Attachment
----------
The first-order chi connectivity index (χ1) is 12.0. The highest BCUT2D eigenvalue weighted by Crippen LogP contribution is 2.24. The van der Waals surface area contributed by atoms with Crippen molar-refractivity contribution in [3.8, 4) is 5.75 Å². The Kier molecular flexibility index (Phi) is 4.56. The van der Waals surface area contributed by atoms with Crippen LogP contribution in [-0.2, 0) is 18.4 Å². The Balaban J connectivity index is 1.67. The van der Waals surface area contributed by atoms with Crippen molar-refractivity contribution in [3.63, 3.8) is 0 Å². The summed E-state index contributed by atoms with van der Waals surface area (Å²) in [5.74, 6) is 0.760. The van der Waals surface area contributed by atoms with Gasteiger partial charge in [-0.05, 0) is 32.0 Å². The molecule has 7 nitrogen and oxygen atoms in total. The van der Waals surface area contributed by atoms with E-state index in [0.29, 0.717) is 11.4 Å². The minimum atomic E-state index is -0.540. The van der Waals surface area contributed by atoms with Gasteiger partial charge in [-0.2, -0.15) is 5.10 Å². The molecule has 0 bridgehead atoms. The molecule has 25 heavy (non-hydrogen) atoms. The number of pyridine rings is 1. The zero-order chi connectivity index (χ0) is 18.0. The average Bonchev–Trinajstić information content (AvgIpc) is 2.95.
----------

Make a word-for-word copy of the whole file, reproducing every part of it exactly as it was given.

The first-order chi connectivity index (χ1) is 12.0. The highest BCUT2D eigenvalue weighted by Crippen LogP contribution is 2.24. The van der Waals surface area contributed by atoms with Crippen molar-refractivity contribution in [3.8, 4) is 5.75 Å². The Kier molecular flexibility index (Phi) is 4.56. The van der Waals surface area contributed by atoms with Crippen LogP contribution in [-0.2, 0) is 18.4 Å². The Balaban J connectivity index is 1.67. The van der Waals surface area contributed by atoms with Crippen molar-refractivity contribution in [3.63, 3.8) is 0 Å². The summed E-state index contributed by atoms with van der Waals surface area (Å²) in [5.74, 6) is 0.760. The van der Waals surface area contributed by atoms with Gasteiger partial charge in [-0.05, 0) is 32.0 Å². The molecule has 7 nitrogen and oxygen atoms in total. The van der Waals surface area contributed by atoms with E-state index in [0.29, 0.717) is 11.4 Å². The minimum atomic E-state index is -0.540. The van der Waals surface area contributed by atoms with Gasteiger partial charge in [-0.2, -0.15) is 5.10 Å². The molecule has 0 bridgehead atoms. The molecule has 25 heavy (non-hydrogen) atoms. The number of pyridine rings is 1. The zero-order chi connectivity index (χ0) is 18.0. The average Bonchev–Trinajstić information content (AvgIpc) is 2.95.